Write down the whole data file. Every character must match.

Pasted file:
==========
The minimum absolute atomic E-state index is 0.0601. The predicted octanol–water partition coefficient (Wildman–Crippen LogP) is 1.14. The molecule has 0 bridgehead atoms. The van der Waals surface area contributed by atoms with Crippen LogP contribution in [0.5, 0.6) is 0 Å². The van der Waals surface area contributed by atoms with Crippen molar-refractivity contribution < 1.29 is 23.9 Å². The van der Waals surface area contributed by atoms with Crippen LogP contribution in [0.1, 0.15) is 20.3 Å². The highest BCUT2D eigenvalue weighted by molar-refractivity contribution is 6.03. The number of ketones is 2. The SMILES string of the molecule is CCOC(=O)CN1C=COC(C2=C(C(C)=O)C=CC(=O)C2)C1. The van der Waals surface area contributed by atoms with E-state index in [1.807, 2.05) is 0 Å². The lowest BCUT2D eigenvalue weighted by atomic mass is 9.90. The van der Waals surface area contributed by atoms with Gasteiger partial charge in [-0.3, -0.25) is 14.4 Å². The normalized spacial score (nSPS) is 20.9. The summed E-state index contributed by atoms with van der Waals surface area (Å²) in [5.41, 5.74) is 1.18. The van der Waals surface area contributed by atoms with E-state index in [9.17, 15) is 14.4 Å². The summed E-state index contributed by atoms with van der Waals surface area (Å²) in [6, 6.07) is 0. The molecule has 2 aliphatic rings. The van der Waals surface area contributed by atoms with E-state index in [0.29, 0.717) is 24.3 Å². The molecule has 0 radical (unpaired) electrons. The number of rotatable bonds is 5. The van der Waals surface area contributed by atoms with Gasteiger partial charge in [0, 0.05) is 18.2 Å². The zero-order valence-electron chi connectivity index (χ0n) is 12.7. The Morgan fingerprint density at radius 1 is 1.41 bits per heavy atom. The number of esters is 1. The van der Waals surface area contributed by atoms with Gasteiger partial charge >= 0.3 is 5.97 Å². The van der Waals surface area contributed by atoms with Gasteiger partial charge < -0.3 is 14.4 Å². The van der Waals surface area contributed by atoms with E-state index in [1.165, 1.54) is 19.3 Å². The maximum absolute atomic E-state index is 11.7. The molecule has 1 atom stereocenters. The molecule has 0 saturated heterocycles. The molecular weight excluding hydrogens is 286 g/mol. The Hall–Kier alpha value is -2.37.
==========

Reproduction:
The minimum absolute atomic E-state index is 0.0601. The predicted octanol–water partition coefficient (Wildman–Crippen LogP) is 1.14. The molecule has 0 bridgehead atoms. The van der Waals surface area contributed by atoms with Crippen LogP contribution in [0.5, 0.6) is 0 Å². The van der Waals surface area contributed by atoms with Crippen molar-refractivity contribution < 1.29 is 23.9 Å². The van der Waals surface area contributed by atoms with Crippen LogP contribution in [0.1, 0.15) is 20.3 Å². The highest BCUT2D eigenvalue weighted by molar-refractivity contribution is 6.03. The number of ketones is 2. The SMILES string of the molecule is CCOC(=O)CN1C=COC(C2=C(C(C)=O)C=CC(=O)C2)C1. The van der Waals surface area contributed by atoms with E-state index in [1.807, 2.05) is 0 Å². The lowest BCUT2D eigenvalue weighted by atomic mass is 9.90. The van der Waals surface area contributed by atoms with Gasteiger partial charge in [-0.3, -0.25) is 14.4 Å². The normalized spacial score (nSPS) is 20.9. The summed E-state index contributed by atoms with van der Waals surface area (Å²) in [5.41, 5.74) is 1.18. The van der Waals surface area contributed by atoms with E-state index in [9.17, 15) is 14.4 Å². The summed E-state index contributed by atoms with van der Waals surface area (Å²) in [6, 6.07) is 0. The molecule has 2 aliphatic rings. The van der Waals surface area contributed by atoms with E-state index in [0.29, 0.717) is 24.3 Å². The molecule has 0 radical (unpaired) electrons. The number of rotatable bonds is 5. The van der Waals surface area contributed by atoms with Gasteiger partial charge in [0, 0.05) is 18.2 Å². The zero-order valence-electron chi connectivity index (χ0n) is 12.7. The Morgan fingerprint density at radius 1 is 1.41 bits per heavy atom. The number of esters is 1. The van der Waals surface area contributed by atoms with Gasteiger partial charge >= 0.3 is 5.97 Å². The van der Waals surface area contributed by atoms with Gasteiger partial charge < -0.3 is 14.4 Å². The van der Waals surface area contributed by atoms with E-state index in [1.165, 1.54) is 19.3 Å². The maximum absolute atomic E-state index is 11.7. The molecule has 1 atom stereocenters. The molecule has 0 saturated heterocycles. The molecular weight excluding hydrogens is 286 g/mol. The Hall–Kier alpha value is -2.37.